You Will Be Judged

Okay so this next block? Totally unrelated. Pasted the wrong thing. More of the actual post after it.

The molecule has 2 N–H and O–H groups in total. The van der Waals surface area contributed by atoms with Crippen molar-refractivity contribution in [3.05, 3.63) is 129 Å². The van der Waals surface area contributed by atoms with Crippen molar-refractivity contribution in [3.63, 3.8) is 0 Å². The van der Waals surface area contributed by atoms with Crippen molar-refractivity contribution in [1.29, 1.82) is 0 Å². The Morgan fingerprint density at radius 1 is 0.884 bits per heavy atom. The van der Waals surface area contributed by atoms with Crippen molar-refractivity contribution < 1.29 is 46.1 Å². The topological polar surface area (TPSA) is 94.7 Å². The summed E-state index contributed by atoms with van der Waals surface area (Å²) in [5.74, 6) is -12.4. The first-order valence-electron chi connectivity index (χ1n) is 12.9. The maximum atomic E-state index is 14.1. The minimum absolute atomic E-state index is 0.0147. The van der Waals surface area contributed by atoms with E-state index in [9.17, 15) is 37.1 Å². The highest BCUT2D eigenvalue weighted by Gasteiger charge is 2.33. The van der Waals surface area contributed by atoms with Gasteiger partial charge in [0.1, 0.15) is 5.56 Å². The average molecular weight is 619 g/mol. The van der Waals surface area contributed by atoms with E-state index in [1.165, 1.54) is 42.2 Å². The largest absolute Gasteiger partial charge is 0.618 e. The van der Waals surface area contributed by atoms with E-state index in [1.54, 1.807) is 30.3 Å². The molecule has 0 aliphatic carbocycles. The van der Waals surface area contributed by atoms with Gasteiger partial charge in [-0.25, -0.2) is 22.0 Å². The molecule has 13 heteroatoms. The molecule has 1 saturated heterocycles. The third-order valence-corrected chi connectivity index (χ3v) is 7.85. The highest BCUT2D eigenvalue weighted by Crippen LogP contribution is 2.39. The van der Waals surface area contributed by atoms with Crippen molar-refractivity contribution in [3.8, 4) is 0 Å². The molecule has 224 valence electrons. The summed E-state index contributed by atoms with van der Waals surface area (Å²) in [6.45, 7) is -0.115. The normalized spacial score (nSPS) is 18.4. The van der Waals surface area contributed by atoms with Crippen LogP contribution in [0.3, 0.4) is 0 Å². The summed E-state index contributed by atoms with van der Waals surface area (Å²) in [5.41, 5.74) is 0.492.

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Dr. Paulina Bounds Paper 1 September 12, 2011 Marrion Kalafut You will be Judged. “You hypocrite, first take the plank out of your own eye, and then you will see clearly to remove the speck from your brother’s eye” (Matt. 7:5). In Flannery O’Connor’s short story “Revelation” readers follow the thoughts and actions of a Mrs. Ruby Turpin, who prides herself on judging others and who struggles with the concept of equality before God. Mrs. Turpin’s judgmental attitude creates tension between herself and others. When a teenaged girl, Mary Grace, calls her “a hog” Mrs. Turpin is offended; however, Mary Grace’s judgment allows Mrs. Turpin to see herself in the realistic light of God’s eyes. Preceding her interaction with Mary Grace, Mrs. Turpin considers herself not just a woman of God but a woman like God, able to judge without be judged herself. To Mrs. Turpin, being a religious woman gives her the full and natural right to judge others. As soon as readers are introduced to Mrs. Turpin, they feel passing judgment in the doctor’s office: “She stood looming at the head of the magazine table[…]a living demonstration that the room was inadequate and ridiculous” (O’Connor 818). Here Mrs. Turpin hunts for something to criticize and to judge and judgment is suggested through her physical presence. Her displeasure towards the room points her overall arrogance. This portrays Mrs. Turpin’s state of mind prior to her revelation. As a woman of God, Mrs. Turpin often has dreams of herself talking with Jesus about who she would be if she could not be herself. These dreams signify the connection Mrs. Turpin believes she has with God, and they signify her fear of being in a lower social class. Mrs. Turpin “sometimes occupied herself at night naming the classes of people” (820). Her constant obsession with social class consumes her life, which in fact hinders her relationship
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